Photo edit of Tim Scott's appearance on "The View." Credit: Alexander J. Williams III/Pop Acta.
Photo edit of Tim Scott's appearance on "The View." Credit: Alexander J. Williams III/Pop Acta.

The prominent television talk show, “The View”, has recently been in the spotlight following an intense interaction between the show’s co-host Sunny Hostin and Republican presidential candidate, Senator Tim Scott of South Carolina. The incident raised questions about the potential racially prejudiced attitudes harbored by the show’s panel, as Hostin suggested that Scott’s accomplishments were exceptions rather than the norm for African Americans, a perspective Scott found deeply troubling. Further exacerbating the situation, Hostin seemed to disregard Scott’s recounting of the significant strides made by African Americans in society, including his own efforts to increase funding for Historically Black Colleges and Universities (HBCUs).

This episode, coming on the heels of previous accusations of racism leveled at Scott and Supreme Court Justice Clarence Thomas by another co-host, Joy Behar, deepens the controversy surrounding the show’s approach towards black Republicans. Scott, in response, expressed his dissatisfaction, highlighting the importance of acknowledging systemic progress while striving for an even more equitable future. Behar’s criticism of Scott’s abortion stance added another layer of complexity to the situation. This escalating series of confrontations spotlights the brewing debate about race, political ideology, and respectful dialogue on “The View”.

The controversy started when Hostin asserted that Scott’s success was a rare instance, an idea which Scott vehemently contested, finding the notion of thriving African Americans being an anomaly as “revolting”.

Scott countered:

“Look around, we’ve witnessed an African American president, vice president, not to mention, two African American secretaries of state. In my hometown, the police chief, who happens to be African American, is even vying for the mayoral position.”

As Hostin attempted to interject, Scott firmly reminded her to maintain “courtesy” and allow him to complete his thoughts, saying:

“The advancement in America is tangible and can be observed across generations. My grandfather was born in 1921 in Sally, South Carolina. He had to make way and avoid eye contact whenever a white person approached while he was on a sidewalk,”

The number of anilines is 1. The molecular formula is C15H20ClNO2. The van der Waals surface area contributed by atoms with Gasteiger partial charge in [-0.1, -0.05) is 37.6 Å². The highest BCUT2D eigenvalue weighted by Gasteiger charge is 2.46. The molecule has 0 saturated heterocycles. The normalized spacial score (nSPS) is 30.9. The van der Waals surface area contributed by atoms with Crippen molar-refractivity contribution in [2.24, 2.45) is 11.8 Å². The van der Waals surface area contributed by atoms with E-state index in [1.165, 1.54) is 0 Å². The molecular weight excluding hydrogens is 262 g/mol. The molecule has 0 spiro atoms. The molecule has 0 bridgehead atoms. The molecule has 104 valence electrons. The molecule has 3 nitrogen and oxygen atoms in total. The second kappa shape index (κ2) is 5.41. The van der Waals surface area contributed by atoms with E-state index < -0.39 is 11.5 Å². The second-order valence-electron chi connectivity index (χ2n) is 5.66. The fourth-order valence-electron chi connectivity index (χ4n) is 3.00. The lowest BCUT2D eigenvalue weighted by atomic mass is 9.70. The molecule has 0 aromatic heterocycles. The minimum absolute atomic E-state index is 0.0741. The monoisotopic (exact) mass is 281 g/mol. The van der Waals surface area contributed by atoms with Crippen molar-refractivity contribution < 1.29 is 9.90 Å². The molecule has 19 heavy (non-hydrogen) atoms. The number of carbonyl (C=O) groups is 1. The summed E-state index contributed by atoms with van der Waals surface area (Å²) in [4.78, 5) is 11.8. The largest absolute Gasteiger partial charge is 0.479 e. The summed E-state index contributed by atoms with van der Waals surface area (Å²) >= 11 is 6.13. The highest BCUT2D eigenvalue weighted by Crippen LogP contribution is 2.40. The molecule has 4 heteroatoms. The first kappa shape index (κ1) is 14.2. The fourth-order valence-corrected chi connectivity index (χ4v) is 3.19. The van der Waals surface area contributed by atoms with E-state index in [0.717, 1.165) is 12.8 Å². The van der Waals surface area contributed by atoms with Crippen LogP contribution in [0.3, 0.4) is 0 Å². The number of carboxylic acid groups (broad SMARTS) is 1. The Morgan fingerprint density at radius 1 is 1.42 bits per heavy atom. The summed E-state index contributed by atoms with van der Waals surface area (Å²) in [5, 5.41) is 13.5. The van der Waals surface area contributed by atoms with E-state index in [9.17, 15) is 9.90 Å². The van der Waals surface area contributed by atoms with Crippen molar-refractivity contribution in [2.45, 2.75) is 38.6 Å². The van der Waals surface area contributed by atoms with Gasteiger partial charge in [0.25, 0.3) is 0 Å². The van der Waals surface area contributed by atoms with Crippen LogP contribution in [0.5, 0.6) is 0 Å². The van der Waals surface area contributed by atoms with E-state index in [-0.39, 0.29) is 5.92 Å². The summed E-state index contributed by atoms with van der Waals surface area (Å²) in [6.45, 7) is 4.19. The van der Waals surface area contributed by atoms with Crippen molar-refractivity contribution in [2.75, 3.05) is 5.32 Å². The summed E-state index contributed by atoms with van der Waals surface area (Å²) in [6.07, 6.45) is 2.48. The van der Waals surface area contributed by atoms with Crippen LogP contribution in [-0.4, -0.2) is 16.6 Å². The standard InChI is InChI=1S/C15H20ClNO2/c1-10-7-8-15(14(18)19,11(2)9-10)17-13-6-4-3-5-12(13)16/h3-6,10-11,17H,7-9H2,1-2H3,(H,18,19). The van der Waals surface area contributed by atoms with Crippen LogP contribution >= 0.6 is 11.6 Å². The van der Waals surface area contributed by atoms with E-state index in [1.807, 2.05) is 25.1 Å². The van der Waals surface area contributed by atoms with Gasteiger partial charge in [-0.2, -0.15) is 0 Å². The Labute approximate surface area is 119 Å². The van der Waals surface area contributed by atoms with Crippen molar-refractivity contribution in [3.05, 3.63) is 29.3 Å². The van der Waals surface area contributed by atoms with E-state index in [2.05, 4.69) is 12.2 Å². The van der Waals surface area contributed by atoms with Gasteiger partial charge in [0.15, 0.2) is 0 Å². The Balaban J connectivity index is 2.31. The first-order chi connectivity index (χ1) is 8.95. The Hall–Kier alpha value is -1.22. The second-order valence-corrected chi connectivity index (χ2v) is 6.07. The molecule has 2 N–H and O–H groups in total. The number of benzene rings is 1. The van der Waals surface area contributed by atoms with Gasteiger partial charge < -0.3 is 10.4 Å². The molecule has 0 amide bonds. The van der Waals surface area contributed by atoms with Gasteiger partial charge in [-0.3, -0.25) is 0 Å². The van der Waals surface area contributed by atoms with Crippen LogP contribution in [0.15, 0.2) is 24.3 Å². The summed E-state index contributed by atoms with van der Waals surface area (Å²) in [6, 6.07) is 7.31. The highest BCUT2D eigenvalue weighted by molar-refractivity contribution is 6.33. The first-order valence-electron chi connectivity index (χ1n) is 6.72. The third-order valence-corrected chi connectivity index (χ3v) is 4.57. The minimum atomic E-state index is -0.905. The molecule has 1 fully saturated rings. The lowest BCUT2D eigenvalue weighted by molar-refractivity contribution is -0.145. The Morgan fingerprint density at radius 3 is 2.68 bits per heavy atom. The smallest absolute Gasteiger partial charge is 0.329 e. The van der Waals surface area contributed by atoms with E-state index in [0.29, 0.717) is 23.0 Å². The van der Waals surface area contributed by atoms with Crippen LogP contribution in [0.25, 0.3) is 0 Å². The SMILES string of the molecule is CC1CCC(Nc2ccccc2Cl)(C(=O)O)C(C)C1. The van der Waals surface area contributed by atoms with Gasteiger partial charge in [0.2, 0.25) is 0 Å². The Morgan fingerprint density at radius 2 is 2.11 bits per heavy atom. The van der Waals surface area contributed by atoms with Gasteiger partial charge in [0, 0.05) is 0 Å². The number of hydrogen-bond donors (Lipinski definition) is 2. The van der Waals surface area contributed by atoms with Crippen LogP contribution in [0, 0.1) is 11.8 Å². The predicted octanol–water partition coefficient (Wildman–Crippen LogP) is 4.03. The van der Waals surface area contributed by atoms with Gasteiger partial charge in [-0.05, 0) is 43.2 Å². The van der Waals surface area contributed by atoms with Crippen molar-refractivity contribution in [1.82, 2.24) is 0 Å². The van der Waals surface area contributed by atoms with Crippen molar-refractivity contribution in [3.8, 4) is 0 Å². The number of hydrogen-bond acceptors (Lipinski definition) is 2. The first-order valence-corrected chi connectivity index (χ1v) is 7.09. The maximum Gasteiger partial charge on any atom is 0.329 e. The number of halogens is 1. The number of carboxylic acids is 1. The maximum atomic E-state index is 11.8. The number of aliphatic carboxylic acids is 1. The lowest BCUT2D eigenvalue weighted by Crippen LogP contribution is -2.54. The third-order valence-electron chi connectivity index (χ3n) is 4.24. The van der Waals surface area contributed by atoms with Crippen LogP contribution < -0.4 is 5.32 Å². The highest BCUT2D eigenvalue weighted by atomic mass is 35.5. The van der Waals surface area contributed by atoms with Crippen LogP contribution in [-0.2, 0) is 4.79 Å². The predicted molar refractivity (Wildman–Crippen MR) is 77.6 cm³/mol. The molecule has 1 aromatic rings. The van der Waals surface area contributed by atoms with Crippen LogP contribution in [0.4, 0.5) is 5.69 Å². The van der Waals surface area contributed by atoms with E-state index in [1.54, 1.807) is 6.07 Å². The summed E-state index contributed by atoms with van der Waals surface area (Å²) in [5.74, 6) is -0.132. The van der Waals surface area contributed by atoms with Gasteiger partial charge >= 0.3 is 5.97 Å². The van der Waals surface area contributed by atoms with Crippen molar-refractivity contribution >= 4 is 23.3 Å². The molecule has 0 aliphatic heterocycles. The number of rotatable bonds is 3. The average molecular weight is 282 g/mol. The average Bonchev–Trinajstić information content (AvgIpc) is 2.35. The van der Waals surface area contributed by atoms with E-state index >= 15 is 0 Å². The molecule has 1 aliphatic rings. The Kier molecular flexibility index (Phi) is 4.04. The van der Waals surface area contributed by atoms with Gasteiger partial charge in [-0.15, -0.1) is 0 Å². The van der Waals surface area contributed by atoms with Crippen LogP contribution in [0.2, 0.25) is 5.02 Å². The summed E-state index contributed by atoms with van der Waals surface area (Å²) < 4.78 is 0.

“Despite the challenges, he had faith in America’s potential, and that his belief in God, self-resilience, and optimism for his children’s future would open doors to unimaginable opportunities. The evidence of progress is visible to any kid today – simply switch the channels. ABC, NBC, CBS, ESPN, CNN, Fox News, all these feature African American and Hispanic hosts. I’m implying that what used to be the exception is now the norm.”

Hostin interjected:

“So, America has fulfilled its promise?”

Scott retorted:

“No, America’s essence is striving towards a more perfect union. Certainly, the struggles we confronted half a century or more ago should not be identical to the ones we encounter presently.”

To demonstrate his point, Scott referred to the increasing graduation rates among black students, which Hostin dismissed as a statistic relevant only to HBCUs.

Scott retorted:

“Well, that’s noteworthy, given that I propelled the funding for HBCUs to an unprecedented level in our nation’s history.”

This confrontation followed a few weeks after Joy Behar accused Scott and Supreme Court Justice Clarence Thomas of failing to comprehend the nature of racism. Scott, who declared his presidential candidacy on May 22, has since released a campaign video condemning the victimhood mentality. Behar also targeted Scott’s affirmative stance and his opinions on abortion rights.

In response to Behar’s criticism, Scott stated:

“He’s not exactly pro-choice, he did state that he would support any proposition presented by the Republicans. Thus, he is not pro-choice,” Behar had commented. “He aligns with individuals like Clarence Thomas, black Republicans who advocate for self-reliance, failing to recognize the systemic racism that African Americans and other minorities confront in this country. He simply doesn’t grasp it, nor does Clarence.”

In retaliation, Scott described Behar’s allegations as:

“Insulting, repugnant, and perilous for a separate cause.”


  1. TWO black women on The View. Black two term president, black VP, and I cant watch a single TV commercial without seeing a black face. Ditto the music industry. Ditto any major professional sport team except ice hockey. These folks are exceptions? Really?? So tired of the bogus whine.

  2. The view’s hosts are ignorant and wrong about so much. I don’t know how they manage to stay on the air. They stoke the fires of hate in their audiences in the studio, and wherever their program is watched. This promotes division in families, neighborhoods, cities, states and nation wide.

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